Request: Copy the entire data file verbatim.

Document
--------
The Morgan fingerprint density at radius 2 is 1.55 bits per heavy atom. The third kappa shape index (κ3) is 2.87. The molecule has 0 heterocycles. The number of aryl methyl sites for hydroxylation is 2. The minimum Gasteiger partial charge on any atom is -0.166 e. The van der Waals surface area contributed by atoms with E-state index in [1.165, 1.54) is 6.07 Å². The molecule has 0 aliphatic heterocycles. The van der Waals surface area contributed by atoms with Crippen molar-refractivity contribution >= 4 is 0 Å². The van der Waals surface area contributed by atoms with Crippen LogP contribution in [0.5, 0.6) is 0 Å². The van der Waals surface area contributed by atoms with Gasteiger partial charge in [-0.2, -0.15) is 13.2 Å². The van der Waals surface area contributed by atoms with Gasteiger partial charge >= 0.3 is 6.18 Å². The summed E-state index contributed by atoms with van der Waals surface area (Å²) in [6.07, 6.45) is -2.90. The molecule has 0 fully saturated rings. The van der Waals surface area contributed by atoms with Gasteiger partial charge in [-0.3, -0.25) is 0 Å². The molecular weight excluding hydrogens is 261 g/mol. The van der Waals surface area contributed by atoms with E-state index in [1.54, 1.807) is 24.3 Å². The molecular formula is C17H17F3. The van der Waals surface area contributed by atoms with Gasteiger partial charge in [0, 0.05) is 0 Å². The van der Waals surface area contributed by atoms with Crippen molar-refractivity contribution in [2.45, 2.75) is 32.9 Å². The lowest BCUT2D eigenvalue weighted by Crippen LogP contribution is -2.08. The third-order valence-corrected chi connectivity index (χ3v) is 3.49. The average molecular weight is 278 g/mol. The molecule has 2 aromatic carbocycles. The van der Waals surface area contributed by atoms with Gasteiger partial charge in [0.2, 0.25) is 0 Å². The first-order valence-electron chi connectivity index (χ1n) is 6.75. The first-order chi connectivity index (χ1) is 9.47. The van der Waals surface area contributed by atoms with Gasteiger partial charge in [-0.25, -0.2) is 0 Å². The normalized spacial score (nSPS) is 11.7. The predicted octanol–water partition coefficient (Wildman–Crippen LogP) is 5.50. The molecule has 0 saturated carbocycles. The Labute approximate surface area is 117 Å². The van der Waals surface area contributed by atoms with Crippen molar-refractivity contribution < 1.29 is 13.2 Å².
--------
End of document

The Morgan fingerprint density at radius 2 is 1.55 bits per heavy atom. The third kappa shape index (κ3) is 2.87. The molecule has 0 heterocycles. The number of aryl methyl sites for hydroxylation is 2. The minimum Gasteiger partial charge on any atom is -0.166 e. The van der Waals surface area contributed by atoms with E-state index in [1.165, 1.54) is 6.07 Å². The molecule has 0 aliphatic heterocycles. The van der Waals surface area contributed by atoms with Crippen molar-refractivity contribution >= 4 is 0 Å². The van der Waals surface area contributed by atoms with Crippen LogP contribution in [0.5, 0.6) is 0 Å². The van der Waals surface area contributed by atoms with Gasteiger partial charge in [-0.2, -0.15) is 13.2 Å². The van der Waals surface area contributed by atoms with Gasteiger partial charge >= 0.3 is 6.18 Å². The summed E-state index contributed by atoms with van der Waals surface area (Å²) in [6.07, 6.45) is -2.90. The molecule has 0 fully saturated rings. The van der Waals surface area contributed by atoms with Gasteiger partial charge in [-0.3, -0.25) is 0 Å². The molecular weight excluding hydrogens is 261 g/mol. The van der Waals surface area contributed by atoms with E-state index in [1.54, 1.807) is 24.3 Å². The molecular formula is C17H17F3. The van der Waals surface area contributed by atoms with Gasteiger partial charge in [0, 0.05) is 0 Å². The van der Waals surface area contributed by atoms with Crippen molar-refractivity contribution in [2.45, 2.75) is 32.9 Å². The lowest BCUT2D eigenvalue weighted by Crippen LogP contribution is -2.08. The third-order valence-corrected chi connectivity index (χ3v) is 3.49. The average molecular weight is 278 g/mol. The molecule has 2 aromatic carbocycles. The van der Waals surface area contributed by atoms with Gasteiger partial charge in [0.2, 0.25) is 0 Å². The first-order valence-electron chi connectivity index (χ1n) is 6.75. The first-order chi connectivity index (χ1) is 9.47. The van der Waals surface area contributed by atoms with Gasteiger partial charge in [-0.25, -0.2) is 0 Å². The normalized spacial score (nSPS) is 11.7. The predicted octanol–water partition coefficient (Wildman–Crippen LogP) is 5.50. The molecule has 0 saturated carbocycles. The Labute approximate surface area is 117 Å². The van der Waals surface area contributed by atoms with Crippen molar-refractivity contribution < 1.29 is 13.2 Å².